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Paarl district, Western Cape

Gabriël Theron (Gawie) FAGAN: Design Architect
Gwendoline Elizabeth (Gwen) FAGAN: Landscape Architect


Extension to an old family house and renovation of a Victorian farmhouse.

This farm in the Paarl district has been in the possession Of the Malan family since 1837. The house was said to have been altered in 1917 when a thatched roof and perhaps a gable were demolished to make Way for a veranda and corrugated iron roof. The cast-iron veranda poles were replaced with brick columns, but otherwise the T-shaped house with lean-tos in the rear side courts had remained basically unchanged.

In the 1980s the owners wanted to make the house larger and more comfortable for their growing family and their many guests. They also wanted a sunny family room. It was decided to leave the original house untouched to serve as guest accommodation and to add new bedrooms and living space at the back where the aspect was sunny. As this new wing was to be double-storeyed, it was sunk half a level so that roof heights of the old and new buildings would match, and the two buildings were linked by a glass lobby.

The client also asked for a detailed landscape plan. It was decided to use elements of a Victorian garden such as clipped hedges, topiary, heritage roses and a sunken garden with vistas to the distant mountains. A swimming pool and miniature rose garden were proposed in the sunken excavated area, which was to be surrounded by a raised walkway under a rose-covered pergola. A terrace With pergola was also provided on the higher level Of the family room. The front garden was entered through a new arched gate and planted With ferns and Other shade—loving plants.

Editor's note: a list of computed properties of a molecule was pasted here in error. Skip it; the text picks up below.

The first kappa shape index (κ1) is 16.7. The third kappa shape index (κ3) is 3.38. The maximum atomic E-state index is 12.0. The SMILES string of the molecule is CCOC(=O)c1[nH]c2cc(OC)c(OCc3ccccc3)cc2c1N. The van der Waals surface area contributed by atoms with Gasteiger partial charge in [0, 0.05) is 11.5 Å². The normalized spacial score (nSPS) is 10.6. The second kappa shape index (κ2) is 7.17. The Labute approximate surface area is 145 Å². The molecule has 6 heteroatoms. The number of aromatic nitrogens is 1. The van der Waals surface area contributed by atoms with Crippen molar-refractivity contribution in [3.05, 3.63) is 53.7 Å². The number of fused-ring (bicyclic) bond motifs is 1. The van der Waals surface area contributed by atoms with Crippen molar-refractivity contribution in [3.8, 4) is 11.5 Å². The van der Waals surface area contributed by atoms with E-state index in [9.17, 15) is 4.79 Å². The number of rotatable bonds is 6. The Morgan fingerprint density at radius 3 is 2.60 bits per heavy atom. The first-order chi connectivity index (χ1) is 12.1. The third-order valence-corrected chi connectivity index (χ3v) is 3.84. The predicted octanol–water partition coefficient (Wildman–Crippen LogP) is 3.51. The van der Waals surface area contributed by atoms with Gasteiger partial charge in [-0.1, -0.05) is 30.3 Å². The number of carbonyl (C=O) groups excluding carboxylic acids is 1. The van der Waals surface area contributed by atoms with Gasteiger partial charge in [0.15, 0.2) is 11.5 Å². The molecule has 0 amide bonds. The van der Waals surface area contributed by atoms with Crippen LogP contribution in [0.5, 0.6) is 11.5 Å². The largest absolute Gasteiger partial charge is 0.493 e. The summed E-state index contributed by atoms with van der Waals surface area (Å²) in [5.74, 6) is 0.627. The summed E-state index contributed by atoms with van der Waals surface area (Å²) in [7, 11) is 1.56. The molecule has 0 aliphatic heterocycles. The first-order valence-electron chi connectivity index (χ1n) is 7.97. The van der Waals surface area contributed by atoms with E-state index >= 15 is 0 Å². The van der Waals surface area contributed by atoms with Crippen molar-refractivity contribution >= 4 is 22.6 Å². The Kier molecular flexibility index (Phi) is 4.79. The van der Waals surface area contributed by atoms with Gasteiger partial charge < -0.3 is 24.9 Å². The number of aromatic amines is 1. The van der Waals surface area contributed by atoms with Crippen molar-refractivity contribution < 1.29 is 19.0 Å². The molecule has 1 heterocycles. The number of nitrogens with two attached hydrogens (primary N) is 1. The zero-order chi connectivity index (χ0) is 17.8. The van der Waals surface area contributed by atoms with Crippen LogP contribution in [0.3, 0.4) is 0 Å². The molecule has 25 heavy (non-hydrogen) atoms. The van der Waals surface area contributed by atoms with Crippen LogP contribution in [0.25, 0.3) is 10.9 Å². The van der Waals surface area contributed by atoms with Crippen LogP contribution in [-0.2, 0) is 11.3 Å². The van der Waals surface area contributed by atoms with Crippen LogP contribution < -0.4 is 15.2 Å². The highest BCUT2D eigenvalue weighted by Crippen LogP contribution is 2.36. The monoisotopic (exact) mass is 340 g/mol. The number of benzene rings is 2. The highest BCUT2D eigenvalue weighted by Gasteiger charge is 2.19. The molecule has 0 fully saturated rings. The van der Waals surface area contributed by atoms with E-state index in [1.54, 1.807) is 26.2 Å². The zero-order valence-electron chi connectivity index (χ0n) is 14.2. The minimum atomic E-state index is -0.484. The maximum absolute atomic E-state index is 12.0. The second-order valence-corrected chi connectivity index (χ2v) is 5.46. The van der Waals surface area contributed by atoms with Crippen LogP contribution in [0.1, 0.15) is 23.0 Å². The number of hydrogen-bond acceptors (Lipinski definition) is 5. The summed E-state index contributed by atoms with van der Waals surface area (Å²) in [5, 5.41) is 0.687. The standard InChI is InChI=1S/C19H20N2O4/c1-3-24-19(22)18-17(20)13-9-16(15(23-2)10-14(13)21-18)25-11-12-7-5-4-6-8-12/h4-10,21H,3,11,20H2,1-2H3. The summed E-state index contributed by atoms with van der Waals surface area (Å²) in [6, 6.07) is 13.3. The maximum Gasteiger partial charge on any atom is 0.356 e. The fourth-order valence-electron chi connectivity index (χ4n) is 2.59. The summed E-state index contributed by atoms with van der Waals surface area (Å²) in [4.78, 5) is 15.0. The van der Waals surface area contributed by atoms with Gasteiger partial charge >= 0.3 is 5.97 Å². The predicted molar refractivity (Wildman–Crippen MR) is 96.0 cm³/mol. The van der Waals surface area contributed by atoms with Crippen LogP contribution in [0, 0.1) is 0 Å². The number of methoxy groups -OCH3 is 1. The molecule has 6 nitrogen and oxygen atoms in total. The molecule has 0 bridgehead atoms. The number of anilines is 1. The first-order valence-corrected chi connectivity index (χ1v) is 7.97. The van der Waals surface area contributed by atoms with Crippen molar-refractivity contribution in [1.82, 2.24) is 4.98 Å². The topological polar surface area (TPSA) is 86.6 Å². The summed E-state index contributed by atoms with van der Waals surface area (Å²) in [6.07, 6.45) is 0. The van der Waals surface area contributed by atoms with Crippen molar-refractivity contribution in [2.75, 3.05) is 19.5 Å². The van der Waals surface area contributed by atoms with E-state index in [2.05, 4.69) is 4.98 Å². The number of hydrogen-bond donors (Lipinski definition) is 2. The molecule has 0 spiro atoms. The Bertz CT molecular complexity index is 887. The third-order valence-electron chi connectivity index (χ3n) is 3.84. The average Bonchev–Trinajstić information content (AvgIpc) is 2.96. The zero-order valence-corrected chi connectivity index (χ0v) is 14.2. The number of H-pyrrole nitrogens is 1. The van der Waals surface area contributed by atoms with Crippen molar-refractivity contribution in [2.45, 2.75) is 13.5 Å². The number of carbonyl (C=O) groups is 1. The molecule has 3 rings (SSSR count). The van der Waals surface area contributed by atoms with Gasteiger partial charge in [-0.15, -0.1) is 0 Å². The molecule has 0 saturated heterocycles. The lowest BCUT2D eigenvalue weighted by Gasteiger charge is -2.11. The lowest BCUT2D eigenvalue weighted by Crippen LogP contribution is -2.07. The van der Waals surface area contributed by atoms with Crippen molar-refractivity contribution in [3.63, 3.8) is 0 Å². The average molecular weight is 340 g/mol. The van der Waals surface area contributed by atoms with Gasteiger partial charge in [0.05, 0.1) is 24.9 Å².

(Fagan. 2005:86)

Salomonsvlei is important as it is one of Gwen Fagan's favorite landscape garden projects. The story goes that after ordering her rose cuttings from Kew Gardens it was grown for her at Kirstenbosch by her friend as part of the restoration they did at Tuinhuis - Gwen did her research for the planting of the parterre gardens that eventually lead to the famous reintroduction of the rose collection to the Cape that was later published in her book on roses.

The plant collection had a wicked turn of events; First the Tuinhuis contractor rejected the plants that were laboriously cultivated, the collection was then reused at their renovation project at the Drostdy. After only a year the roses were discarded and thrown out by the Drostdy. Gwen Fagan was called to salvage the collection where she re-appropriated the plants for several other projects, two of these were Boschendal and Salomonsvlei.

(Wallace Honiball, 2021)

These notes were last edited on 2021 03 05

Writings about this entry

Fagan, G. 2005. Twenty Cape Houses. Cape Town: Breestraat Publikasies. pg 86-93
Fagan, Gwen. 1988. Roses at the Cape of Good Hope. Cape Town: Breestraat. pg 130